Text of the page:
Monday, February 22, 2010


Click on photos to enlarge
The rain stopped mid morning and I loaded the canoe onto the truck and drove to Calderwood Lake.  What a great day this would be!  I turned off Route 129 South onto the road that leads to the little boat dock at the Calderwood Campground.  Not a vehicle was in sight.  No humans.  I had the entire lake to myself and the water had a mirror finish on the surface.  Totally perfect canoeing conditions!  I was traveling light today as I didn't want encumbered by dogs and "stuff."  My cameras were in the waterproof Pelican case, a bottle of water would be by the seat and a spare paddle was all that would go on this trip.  Oh yes;  my pet log.  I forgot.  I have a log that I use for ballast.  He has to go also.
I would keep a sharp lookout for eagles and otters.  It was a bit late in the morning for sighting either.  Most wild critters get an early start and don't worry about rain and foul weather.  I didn't care.  I was out here.  It's been a long Winter.
I would paddle up the West (right) side of the lake and cross over to the other side at Slick Rock Creek.  I wanted to paddle past the creek and ease along the shore line as quietly as possible just in case the otters were out and about.  I photographed them along this bank last year.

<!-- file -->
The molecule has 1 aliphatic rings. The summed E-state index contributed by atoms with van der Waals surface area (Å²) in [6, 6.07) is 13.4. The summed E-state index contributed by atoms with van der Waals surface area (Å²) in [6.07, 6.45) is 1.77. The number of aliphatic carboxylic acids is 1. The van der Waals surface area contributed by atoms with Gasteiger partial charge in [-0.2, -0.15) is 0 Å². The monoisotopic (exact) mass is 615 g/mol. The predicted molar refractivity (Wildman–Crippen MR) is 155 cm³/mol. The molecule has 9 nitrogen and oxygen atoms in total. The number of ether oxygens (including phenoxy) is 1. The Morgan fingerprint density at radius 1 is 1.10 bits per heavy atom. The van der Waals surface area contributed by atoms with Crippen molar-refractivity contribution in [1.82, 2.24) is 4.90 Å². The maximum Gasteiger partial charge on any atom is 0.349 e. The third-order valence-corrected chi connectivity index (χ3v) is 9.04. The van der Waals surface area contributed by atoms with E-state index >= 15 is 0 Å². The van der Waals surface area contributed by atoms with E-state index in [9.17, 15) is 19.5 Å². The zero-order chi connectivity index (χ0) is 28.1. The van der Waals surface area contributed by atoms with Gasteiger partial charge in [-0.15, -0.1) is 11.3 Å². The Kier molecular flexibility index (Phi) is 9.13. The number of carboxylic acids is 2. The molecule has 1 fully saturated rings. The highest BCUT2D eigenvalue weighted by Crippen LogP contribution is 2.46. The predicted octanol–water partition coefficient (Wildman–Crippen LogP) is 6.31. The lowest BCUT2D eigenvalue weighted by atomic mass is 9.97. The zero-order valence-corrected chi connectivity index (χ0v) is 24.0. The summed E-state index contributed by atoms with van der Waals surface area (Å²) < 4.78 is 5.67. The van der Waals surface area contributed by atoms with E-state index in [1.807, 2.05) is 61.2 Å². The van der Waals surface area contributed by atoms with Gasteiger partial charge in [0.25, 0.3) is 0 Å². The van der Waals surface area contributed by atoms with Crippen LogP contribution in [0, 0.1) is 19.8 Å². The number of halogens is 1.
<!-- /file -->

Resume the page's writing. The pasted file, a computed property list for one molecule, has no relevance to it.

Just past Slick Rock Creek I heard a shriek that I thought was an eagle.  I pulled the camera out and watched.  The chirping and shrieking was coming from the forest far back from the shore line.  Then I saw an enormous hawk fly out of the trees and dart back into the forest.  I got a quick shot at him as he flew by.  This huge hawk would not allow me to approach close enough for good photos.  He landed in a tree close to the water.  I slowly, quietly paddled in a straight line parallel to him.

He was beautiful.  He landed and commenced chirping and shrieking nonstop.  He wasn't looking at me though.  Then I saw the object of his attention.  A second hawk was barely visible back in the trees.  He would sort of hop on the limb and face me for a second or two but, then he would turn toward the mate in the woods.  Still, he wouldn't allow me any closer than I was when I clicked the picture to the left.  He was very far out.  I'm using a 500 mm lens for these shots.

I wished more than anything that this bird would permit me to close the space between us. 

This is the best I could do.  I couldn't get an inch closer.

And a fast as he appeared;  he was gone
Last year while on an overnight camp on Calderwood, I made mention of a sinister looking shelter back in the woods on the East side of the lake.  I was fighting a furious wind at the time and only could take one fleeting picture of the apparition.  That shelter was not there when I paddled past the previous day back then.  That means that sometime during the night, someone constructed it.   Today I noticed it was still there and a decision was made to go over, tie off the canoe and check out this mysterious  habitat.